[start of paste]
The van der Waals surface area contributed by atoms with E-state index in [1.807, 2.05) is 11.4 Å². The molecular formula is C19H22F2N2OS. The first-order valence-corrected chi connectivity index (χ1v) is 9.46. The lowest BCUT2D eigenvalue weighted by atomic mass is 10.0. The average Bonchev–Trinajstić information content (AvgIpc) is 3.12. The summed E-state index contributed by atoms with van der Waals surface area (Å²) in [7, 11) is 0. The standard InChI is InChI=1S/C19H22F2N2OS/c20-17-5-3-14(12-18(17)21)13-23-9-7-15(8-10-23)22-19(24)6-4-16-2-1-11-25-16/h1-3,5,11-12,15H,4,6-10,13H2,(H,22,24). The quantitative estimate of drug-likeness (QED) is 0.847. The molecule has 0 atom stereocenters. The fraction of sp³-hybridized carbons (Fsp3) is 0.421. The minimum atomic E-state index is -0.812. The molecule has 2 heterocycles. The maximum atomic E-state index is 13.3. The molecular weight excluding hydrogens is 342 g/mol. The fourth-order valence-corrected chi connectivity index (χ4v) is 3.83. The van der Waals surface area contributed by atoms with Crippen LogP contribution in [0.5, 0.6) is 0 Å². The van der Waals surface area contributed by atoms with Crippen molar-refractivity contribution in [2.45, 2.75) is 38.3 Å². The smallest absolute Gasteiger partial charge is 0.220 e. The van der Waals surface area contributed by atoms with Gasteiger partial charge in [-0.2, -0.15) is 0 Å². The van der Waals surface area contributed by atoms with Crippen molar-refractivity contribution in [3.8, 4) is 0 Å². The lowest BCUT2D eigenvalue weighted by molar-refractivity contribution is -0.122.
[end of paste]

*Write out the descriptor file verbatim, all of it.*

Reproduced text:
The van der Waals surface area contributed by atoms with E-state index in [1.807, 2.05) is 11.4 Å². The molecular formula is C19H22F2N2OS. The first-order valence-corrected chi connectivity index (χ1v) is 9.46. The lowest BCUT2D eigenvalue weighted by atomic mass is 10.0. The average Bonchev–Trinajstić information content (AvgIpc) is 3.12. The summed E-state index contributed by atoms with van der Waals surface area (Å²) in [7, 11) is 0. The standard InChI is InChI=1S/C19H22F2N2OS/c20-17-5-3-14(12-18(17)21)13-23-9-7-15(8-10-23)22-19(24)6-4-16-2-1-11-25-16/h1-3,5,11-12,15H,4,6-10,13H2,(H,22,24). The quantitative estimate of drug-likeness (QED) is 0.847. The molecule has 0 atom stereocenters. The fraction of sp³-hybridized carbons (Fsp3) is 0.421. The minimum atomic E-state index is -0.812. The molecule has 2 heterocycles. The maximum atomic E-state index is 13.3. The molecular weight excluding hydrogens is 342 g/mol. The fourth-order valence-corrected chi connectivity index (χ4v) is 3.83. The van der Waals surface area contributed by atoms with Crippen LogP contribution in [0.5, 0.6) is 0 Å². The van der Waals surface area contributed by atoms with Crippen molar-refractivity contribution in [2.45, 2.75) is 38.3 Å². The smallest absolute Gasteiger partial charge is 0.220 e. The van der Waals surface area contributed by atoms with Gasteiger partial charge in [-0.2, -0.15) is 0 Å². The van der Waals surface area contributed by atoms with Crippen molar-refractivity contribution in [3.8, 4) is 0 Å². The lowest BCUT2D eigenvalue weighted by molar-refractivity contribution is -0.122.